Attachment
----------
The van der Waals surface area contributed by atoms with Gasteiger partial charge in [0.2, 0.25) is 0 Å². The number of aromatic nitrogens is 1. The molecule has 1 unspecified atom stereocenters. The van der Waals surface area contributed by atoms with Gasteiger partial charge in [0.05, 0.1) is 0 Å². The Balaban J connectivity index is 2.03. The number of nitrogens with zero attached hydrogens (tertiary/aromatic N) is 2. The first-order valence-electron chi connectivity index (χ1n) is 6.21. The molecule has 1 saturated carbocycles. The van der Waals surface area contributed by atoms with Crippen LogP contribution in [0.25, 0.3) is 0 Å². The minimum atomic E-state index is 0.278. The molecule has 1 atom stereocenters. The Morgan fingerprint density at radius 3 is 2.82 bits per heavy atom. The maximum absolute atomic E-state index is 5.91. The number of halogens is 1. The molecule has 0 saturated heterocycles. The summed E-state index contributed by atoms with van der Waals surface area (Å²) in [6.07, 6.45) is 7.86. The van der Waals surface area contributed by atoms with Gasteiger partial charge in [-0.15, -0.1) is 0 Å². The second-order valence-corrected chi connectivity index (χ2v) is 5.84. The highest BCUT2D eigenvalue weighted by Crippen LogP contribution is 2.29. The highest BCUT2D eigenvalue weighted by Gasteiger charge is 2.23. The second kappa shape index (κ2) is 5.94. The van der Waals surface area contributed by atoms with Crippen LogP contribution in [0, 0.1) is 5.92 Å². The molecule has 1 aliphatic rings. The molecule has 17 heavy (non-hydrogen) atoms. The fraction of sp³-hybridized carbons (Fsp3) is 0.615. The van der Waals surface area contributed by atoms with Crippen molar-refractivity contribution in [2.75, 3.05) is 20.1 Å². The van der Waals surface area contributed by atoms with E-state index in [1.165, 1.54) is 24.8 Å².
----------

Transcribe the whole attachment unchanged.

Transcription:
The van der Waals surface area contributed by atoms with Gasteiger partial charge in [0.2, 0.25) is 0 Å². The number of aromatic nitrogens is 1. The molecule has 1 unspecified atom stereocenters. The van der Waals surface area contributed by atoms with Gasteiger partial charge in [0.05, 0.1) is 0 Å². The Balaban J connectivity index is 2.03. The number of nitrogens with zero attached hydrogens (tertiary/aromatic N) is 2. The first-order valence-electron chi connectivity index (χ1n) is 6.21. The molecule has 1 saturated carbocycles. The van der Waals surface area contributed by atoms with Crippen LogP contribution in [0.25, 0.3) is 0 Å². The minimum atomic E-state index is 0.278. The molecule has 1 atom stereocenters. The Morgan fingerprint density at radius 3 is 2.82 bits per heavy atom. The maximum absolute atomic E-state index is 5.91. The number of halogens is 1. The molecule has 0 saturated heterocycles. The summed E-state index contributed by atoms with van der Waals surface area (Å²) in [6.07, 6.45) is 7.86. The van der Waals surface area contributed by atoms with Gasteiger partial charge in [-0.15, -0.1) is 0 Å². The second-order valence-corrected chi connectivity index (χ2v) is 5.84. The highest BCUT2D eigenvalue weighted by Crippen LogP contribution is 2.29. The highest BCUT2D eigenvalue weighted by Gasteiger charge is 2.23. The second kappa shape index (κ2) is 5.94. The van der Waals surface area contributed by atoms with Crippen LogP contribution in [0, 0.1) is 5.92 Å². The molecule has 1 aliphatic rings. The molecule has 17 heavy (non-hydrogen) atoms. The fraction of sp³-hybridized carbons (Fsp3) is 0.615. The van der Waals surface area contributed by atoms with Crippen molar-refractivity contribution in [2.75, 3.05) is 20.1 Å². The van der Waals surface area contributed by atoms with E-state index in [1.165, 1.54) is 24.8 Å².